Powers of Attorney for Personal Care Part 2 – The Health Care Consent Act

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There are two Ontario laws that define the role of an attorney for personal care: the Substitute Decisions Act (SDA) and Health Care Consent Act (HCCA).

I have a favourite public speaking trick I use when I am invited to speak about powers of attorney, guardianships and other aspects of capacity law. First, I ask everyone to close their eyes. I then ask them to put up a hand if they have read the SDA or the HCCA. After I count the hands in the air, I ask anyone whose hand is in the air to lower it and then I invite everyone to open their eyes. I inform them of the (always) paltry number of persons in the room who had their hands in the air. On one memorable occasion, the only hands in the air were my own, and those of the two directors of the program at which I was speaking. This is always my lead-in to a key message I have for lawyers and other professionals:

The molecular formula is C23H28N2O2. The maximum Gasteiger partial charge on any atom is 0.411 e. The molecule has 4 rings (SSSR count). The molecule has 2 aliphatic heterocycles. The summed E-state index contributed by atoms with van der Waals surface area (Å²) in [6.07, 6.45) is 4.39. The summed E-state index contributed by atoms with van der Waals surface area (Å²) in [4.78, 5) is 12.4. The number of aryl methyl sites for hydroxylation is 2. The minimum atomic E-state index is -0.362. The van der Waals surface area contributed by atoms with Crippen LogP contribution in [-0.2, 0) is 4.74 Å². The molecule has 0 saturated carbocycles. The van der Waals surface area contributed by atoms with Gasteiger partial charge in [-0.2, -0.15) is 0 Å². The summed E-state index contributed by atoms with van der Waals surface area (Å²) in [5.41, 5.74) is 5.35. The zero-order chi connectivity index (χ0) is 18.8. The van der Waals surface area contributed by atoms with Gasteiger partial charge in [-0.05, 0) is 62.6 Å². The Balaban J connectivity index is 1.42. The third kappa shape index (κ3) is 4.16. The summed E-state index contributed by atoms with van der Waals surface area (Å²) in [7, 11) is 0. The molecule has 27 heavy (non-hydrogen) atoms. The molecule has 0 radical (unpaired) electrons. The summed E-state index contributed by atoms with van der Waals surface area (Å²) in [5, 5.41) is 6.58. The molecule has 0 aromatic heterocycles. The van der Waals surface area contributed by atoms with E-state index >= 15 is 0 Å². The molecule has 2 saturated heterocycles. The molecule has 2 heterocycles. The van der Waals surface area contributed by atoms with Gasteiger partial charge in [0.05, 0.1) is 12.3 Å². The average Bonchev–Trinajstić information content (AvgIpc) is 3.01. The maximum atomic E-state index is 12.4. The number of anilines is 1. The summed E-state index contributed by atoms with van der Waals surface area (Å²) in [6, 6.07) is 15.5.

Read the act.